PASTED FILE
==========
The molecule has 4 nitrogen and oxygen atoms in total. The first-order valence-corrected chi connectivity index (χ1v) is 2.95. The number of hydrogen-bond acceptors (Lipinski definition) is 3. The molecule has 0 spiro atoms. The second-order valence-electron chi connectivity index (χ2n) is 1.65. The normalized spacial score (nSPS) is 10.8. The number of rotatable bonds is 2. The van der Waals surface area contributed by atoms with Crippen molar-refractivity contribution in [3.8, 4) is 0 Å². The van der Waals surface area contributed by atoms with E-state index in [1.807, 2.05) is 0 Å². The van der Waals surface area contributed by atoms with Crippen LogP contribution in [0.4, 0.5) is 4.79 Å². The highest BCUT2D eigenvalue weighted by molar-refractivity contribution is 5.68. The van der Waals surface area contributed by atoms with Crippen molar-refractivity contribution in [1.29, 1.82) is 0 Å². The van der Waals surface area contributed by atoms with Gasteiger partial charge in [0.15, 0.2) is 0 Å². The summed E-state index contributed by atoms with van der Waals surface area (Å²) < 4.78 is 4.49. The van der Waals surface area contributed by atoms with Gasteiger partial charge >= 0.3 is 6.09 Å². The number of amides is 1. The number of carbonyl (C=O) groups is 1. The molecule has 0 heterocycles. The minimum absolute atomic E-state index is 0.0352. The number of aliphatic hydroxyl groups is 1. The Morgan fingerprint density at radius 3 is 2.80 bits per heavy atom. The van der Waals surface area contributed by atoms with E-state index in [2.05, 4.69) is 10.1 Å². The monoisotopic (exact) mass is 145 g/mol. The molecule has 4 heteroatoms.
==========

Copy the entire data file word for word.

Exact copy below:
The molecule has 4 nitrogen and oxygen atoms in total. The first-order valence-corrected chi connectivity index (χ1v) is 2.95. The number of hydrogen-bond acceptors (Lipinski definition) is 3. The molecule has 0 spiro atoms. The second-order valence-electron chi connectivity index (χ2n) is 1.65. The normalized spacial score (nSPS) is 10.8. The number of rotatable bonds is 2. The van der Waals surface area contributed by atoms with Crippen molar-refractivity contribution in [3.8, 4) is 0 Å². The van der Waals surface area contributed by atoms with E-state index in [1.807, 2.05) is 0 Å². The van der Waals surface area contributed by atoms with Crippen LogP contribution in [0.4, 0.5) is 4.79 Å². The highest BCUT2D eigenvalue weighted by molar-refractivity contribution is 5.68. The van der Waals surface area contributed by atoms with Crippen molar-refractivity contribution in [1.29, 1.82) is 0 Å². The van der Waals surface area contributed by atoms with Gasteiger partial charge in [0.15, 0.2) is 0 Å². The summed E-state index contributed by atoms with van der Waals surface area (Å²) < 4.78 is 4.49. The van der Waals surface area contributed by atoms with Gasteiger partial charge >= 0.3 is 6.09 Å². The number of amides is 1. The number of carbonyl (C=O) groups is 1. The molecule has 0 heterocycles. The minimum absolute atomic E-state index is 0.0352. The number of aliphatic hydroxyl groups is 1. The Morgan fingerprint density at radius 3 is 2.80 bits per heavy atom. The van der Waals surface area contributed by atoms with E-state index in [2.05, 4.69) is 10.1 Å². The monoisotopic (exact) mass is 145 g/mol. The molecule has 4 heteroatoms.